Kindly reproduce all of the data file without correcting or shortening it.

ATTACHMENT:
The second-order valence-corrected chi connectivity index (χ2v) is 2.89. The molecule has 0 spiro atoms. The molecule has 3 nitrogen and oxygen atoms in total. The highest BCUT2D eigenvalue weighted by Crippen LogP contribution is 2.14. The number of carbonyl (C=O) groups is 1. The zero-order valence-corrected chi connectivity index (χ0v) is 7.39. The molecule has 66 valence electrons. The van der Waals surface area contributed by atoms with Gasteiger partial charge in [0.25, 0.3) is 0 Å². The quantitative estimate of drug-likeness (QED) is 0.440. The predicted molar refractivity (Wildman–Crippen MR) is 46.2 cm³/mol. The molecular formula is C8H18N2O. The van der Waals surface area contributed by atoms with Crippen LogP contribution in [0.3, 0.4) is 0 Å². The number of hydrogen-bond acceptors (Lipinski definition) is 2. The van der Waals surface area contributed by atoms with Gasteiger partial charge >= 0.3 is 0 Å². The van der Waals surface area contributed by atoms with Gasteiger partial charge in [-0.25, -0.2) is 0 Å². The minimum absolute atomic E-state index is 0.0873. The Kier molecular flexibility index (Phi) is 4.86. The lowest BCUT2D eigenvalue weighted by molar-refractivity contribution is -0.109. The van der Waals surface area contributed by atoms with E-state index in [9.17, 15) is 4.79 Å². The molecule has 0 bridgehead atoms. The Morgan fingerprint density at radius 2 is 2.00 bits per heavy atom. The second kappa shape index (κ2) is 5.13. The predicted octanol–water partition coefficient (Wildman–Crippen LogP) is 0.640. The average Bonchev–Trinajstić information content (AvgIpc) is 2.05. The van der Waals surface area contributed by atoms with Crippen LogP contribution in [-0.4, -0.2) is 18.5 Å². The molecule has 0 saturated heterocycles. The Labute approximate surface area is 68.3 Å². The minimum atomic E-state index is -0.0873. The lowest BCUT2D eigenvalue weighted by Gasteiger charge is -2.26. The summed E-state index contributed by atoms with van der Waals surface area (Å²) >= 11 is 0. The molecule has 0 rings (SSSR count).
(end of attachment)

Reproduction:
The second-order valence-corrected chi connectivity index (χ2v) is 2.89. The molecule has 0 spiro atoms. The molecule has 3 nitrogen and oxygen atoms in total. The highest BCUT2D eigenvalue weighted by Crippen LogP contribution is 2.14. The number of carbonyl (C=O) groups is 1. The zero-order valence-corrected chi connectivity index (χ0v) is 7.39. The molecule has 66 valence electrons. The van der Waals surface area contributed by atoms with Gasteiger partial charge in [0.25, 0.3) is 0 Å². The quantitative estimate of drug-likeness (QED) is 0.440. The predicted molar refractivity (Wildman–Crippen MR) is 46.2 cm³/mol. The molecular formula is C8H18N2O. The van der Waals surface area contributed by atoms with Crippen LogP contribution in [0.3, 0.4) is 0 Å². The number of hydrogen-bond acceptors (Lipinski definition) is 2. The van der Waals surface area contributed by atoms with Gasteiger partial charge >= 0.3 is 0 Å². The van der Waals surface area contributed by atoms with Gasteiger partial charge in [-0.25, -0.2) is 0 Å². The minimum absolute atomic E-state index is 0.0873. The Kier molecular flexibility index (Phi) is 4.86. The lowest BCUT2D eigenvalue weighted by molar-refractivity contribution is -0.109. The van der Waals surface area contributed by atoms with E-state index in [9.17, 15) is 4.79 Å². The molecule has 0 bridgehead atoms. The Morgan fingerprint density at radius 2 is 2.00 bits per heavy atom. The second kappa shape index (κ2) is 5.13. The predicted octanol–water partition coefficient (Wildman–Crippen LogP) is 0.640. The average Bonchev–Trinajstić information content (AvgIpc) is 2.05. The van der Waals surface area contributed by atoms with Crippen LogP contribution in [-0.4, -0.2) is 18.5 Å². The molecule has 0 saturated heterocycles. The Labute approximate surface area is 68.3 Å². The minimum atomic E-state index is -0.0873. The lowest BCUT2D eigenvalue weighted by Gasteiger charge is -2.26. The summed E-state index contributed by atoms with van der Waals surface area (Å²) >= 11 is 0. The molecule has 0 rings (SSSR count).